Riding with Beta Brand and Dirt Baggies

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by Byron on Feb 10, 2014 at 11:54 AM

V is for Visiblity

V is for Visibility

Where Issue 08 of our Magazine talks about a new year and new rides, like this just-arrived Foil and the Giant Advanced XTC, we’ve also got new kit in. Two standouts are a work shirt and pants from Beta Brand and Dirt Baggies.

I wore a Beta Brand outfit during CES and then the Dirt Baggies when we snow biked in Park City. Beta Brand and us go way back, before they were called Beta and developed a cord that ran around the leg, instead of up and down it. Before there were any bike-specific, “plain clothes” for cyclists, Beta Brand added reflective features like pocket flaps and cuffs. Most importantly, besides making clothes that reflect car lights, their designers gusseted the crotch and cut the legs wide so they fit cyclists legs. I wore the original cords so much, they eventually fell apart and my wife suggested I retire them.

A few years later, Beta has a full line and again, it’s less about the bike-to-work features and more the comfort. With many competitors following their lead into bike clothes for commuters, how it wears is most important to me. You wouldn’t know the shirt and pants are for cyclists until you spotted the piping or pocket flap. You’ll probably get a few, “nice shirt” comments too and that’s why I’m wearing the Charcoal Bike to Work Shirt.

Because it’s a really nice shirt that’s comfortable, breathes well, wrinkles shake out of it, and it packs up nice in a suitcase. It reflects too. I rode it around Vegas, in a trade show, then out clubbing. That’s as endorsed as it gets.

You can find the Charcoal Bike to Work Shirt and the Black Bike to Work Britches online for $108.00 a piece.

In 14, we’re spending a season on the dirt and I recently tweeted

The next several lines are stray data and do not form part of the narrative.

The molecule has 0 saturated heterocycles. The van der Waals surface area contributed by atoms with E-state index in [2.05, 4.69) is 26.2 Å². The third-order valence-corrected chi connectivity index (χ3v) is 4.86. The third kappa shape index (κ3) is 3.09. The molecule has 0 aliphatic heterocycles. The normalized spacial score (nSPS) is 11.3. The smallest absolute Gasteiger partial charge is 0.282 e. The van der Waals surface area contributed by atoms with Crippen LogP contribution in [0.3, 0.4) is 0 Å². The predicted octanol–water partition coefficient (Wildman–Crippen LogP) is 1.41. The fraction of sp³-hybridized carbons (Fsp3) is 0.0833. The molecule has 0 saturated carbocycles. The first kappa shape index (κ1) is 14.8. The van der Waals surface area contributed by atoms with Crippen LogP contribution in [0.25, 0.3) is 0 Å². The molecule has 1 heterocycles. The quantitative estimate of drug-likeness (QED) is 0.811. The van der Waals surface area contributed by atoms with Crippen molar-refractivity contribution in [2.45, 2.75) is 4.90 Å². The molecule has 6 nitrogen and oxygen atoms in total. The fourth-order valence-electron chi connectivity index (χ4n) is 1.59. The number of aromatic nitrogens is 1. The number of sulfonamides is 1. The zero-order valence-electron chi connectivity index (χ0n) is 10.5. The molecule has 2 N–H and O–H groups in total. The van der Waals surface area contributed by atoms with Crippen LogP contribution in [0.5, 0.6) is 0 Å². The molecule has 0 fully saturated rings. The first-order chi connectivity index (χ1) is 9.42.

What Dirt Baggies did is made a high-quality road short and then hid it inside of baggies. Why they did that, culturally I’m not sure, but the shorts worked great under thermal tights when we snow biked. So when we’re out on the trail and not racing our road kit, I’ll have those on.

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Comments: 1

Hi Bryon, Tim from DirtBaggies here.

The baggies are a driven by functional, not cultural motives. I grew up wearing spandex on the bike and when I moved to SoCal in my 20’s I thought MTBers wore baggy shorts here out of prudishness or perhaps machismo. It soon became clear however that these were not the reasons, my roadie gear was not durable in the prickly, rocky landscapes out here. At best they’d die a death of a thousand small snags and tears, sometimes they’d rip more catastrophically (which was sometimes amusing, sometimes indecent!).

All the baggy MTB shorts I tried (I tried lots) were hot, heavy and couldn’t match the comfort of a bib; I tried wearing baggy shorts over my bibs, however the slippery fabrics on a bib required the waistband of a baggy short to be extra tight to prevent (actually just slow) them from dropping and catching on my saddle. Road bibs are not designed for use with an outer garment and most MTB baggies are ‘enduro-tough’ so the combination was also hotter than I liked.

With DirtBaggies I’ve developed underwear specific bibs for improved cooling, and baggy shorts that are lighter and better vented than most, with rip-stop reinforcement only where necessary - all tethered together to prevent the constriction of a tight waistband. Though MTB has been my focus, the reception among less svelte riders and touring cyclists has been very good.

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